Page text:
The Netherlands – Law Amends Tax Rules for Independent Contractors, Board Members

The Netherlands – Law Amends Tax Rules for Independent

This GMS Flash Alert reports on legislation that has been enacted in the Netherlands which may impact independent contractors and the companies (their “clients”) that engage their services in respect of their tax treatment, as well as supervisory board members.

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flash alert 2016-053

New legislation has been enacted in the Netherlands which may impact independent contractors and the companies (their “clients”) that engage their services in respect of their tax treatment.  Additionally, the legislation has consequences for supervisory board members.

WHY THIS MATTERS

Independent contractors working for clients generally hold a self-employed statement (in Dutch, Verklaring ArbeidsRelatie, or “VAR”).  All VARs in circulation will lose their validity as of 1 May 2016, and it will no longer be possible to apply for a new one.  There will be, instead, a system of pre-approved agreements that apply for companies and their independent contractors.  Such companies will have to make arrangements to secure this agreement and obtain the approval of the Dutch tax authorities.  Failure to conform to the new rules could subject the companies to an income tax withholding obligation and social security contributions, with interest and penalties assessed.  

As of 1 January 2017, supervisory board members are no longer considered deemed employees.  Companies may refrain from withholding income tax and social security contributions on supervisory board fees as of 1 May 2016, if agreed between the company and the supervisory board member1

As of 1 January 2017, supervisory board members who benefit from the Dutch expatriate concession (30% ruling) must elect this deemed employment status in order to retain this benefit.  Conditions apply to make this election.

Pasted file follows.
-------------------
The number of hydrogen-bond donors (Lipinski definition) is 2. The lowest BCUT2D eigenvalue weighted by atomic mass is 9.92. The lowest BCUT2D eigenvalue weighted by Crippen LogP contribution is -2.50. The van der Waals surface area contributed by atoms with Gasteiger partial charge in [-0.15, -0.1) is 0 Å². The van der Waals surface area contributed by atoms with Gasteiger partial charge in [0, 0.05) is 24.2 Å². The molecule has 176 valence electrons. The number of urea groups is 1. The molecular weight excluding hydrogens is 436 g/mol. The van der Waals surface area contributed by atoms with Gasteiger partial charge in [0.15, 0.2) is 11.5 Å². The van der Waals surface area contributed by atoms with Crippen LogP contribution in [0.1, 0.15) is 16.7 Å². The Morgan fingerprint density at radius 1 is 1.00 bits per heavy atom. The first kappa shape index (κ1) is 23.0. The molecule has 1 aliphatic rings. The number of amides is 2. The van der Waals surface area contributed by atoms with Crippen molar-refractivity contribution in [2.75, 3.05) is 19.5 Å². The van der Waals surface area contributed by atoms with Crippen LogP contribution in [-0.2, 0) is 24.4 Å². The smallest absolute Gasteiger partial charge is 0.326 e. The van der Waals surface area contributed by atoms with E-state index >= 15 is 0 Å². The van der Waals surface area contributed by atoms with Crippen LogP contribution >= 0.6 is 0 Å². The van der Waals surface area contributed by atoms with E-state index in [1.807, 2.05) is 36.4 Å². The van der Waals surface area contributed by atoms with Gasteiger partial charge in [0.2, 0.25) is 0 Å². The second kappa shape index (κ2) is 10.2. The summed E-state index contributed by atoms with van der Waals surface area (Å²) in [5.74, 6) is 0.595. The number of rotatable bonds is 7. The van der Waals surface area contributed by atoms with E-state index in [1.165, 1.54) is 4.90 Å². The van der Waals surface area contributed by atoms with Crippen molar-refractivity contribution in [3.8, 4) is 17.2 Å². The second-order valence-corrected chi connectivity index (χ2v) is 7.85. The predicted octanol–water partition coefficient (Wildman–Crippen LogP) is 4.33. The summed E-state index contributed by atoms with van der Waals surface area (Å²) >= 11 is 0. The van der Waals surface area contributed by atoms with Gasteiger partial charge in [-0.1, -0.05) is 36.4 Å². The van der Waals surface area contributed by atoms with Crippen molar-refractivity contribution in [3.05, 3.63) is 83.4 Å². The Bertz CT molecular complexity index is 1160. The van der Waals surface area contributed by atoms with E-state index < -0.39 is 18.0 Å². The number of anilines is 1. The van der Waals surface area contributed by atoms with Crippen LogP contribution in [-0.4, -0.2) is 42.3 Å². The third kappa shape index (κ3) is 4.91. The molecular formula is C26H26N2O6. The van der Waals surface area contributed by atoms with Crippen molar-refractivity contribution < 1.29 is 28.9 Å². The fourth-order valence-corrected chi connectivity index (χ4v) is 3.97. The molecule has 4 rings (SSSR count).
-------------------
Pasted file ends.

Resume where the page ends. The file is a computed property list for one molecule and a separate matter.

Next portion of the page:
New Legislation and Its Consequences

On 2 February 2016, the Assessment of Employment Relationships Deregulation Act (Wet deregulering beoordeling arbeidsrelatie, “DBA Act”) was passed by the Dutch Upper House.  The DBA Act, which replaces the current practice of VAR, will enter into force on 1 May 2016. 

Withholding for Principals/Clients of Independent Contractors

Currently, the obligation to withhold Dutch income tax and social security contributions does not apply to the client of an independent contractor who holds a qualifying VAR and who meets certain conditions.  

As of 1 May 2016, all VARs in circulation will lose their validity and new VARs can no longer be applied for.  Instead, a system of pre-approved agreements will apply. The income tax withholding obligation is only waived if an agreement is in place that has been approved by the Dutch tax authorities and the activities performed by the independent contractor are done so in accordance with the agreement. If either one of the conditions is not fulfilled, the client of an independent contractor has to operate withholding of income and social security contributions on payments to the independent  contractor.  Non-compliance may result in additional assessments (with interest and penalties assessed), retroactively up to a maximum five years starting from 1 May 2016.

Ramifications for Supervisory Board Members: Withholdings of Income Tax and Social Contributions, Recourse to 30% Ruling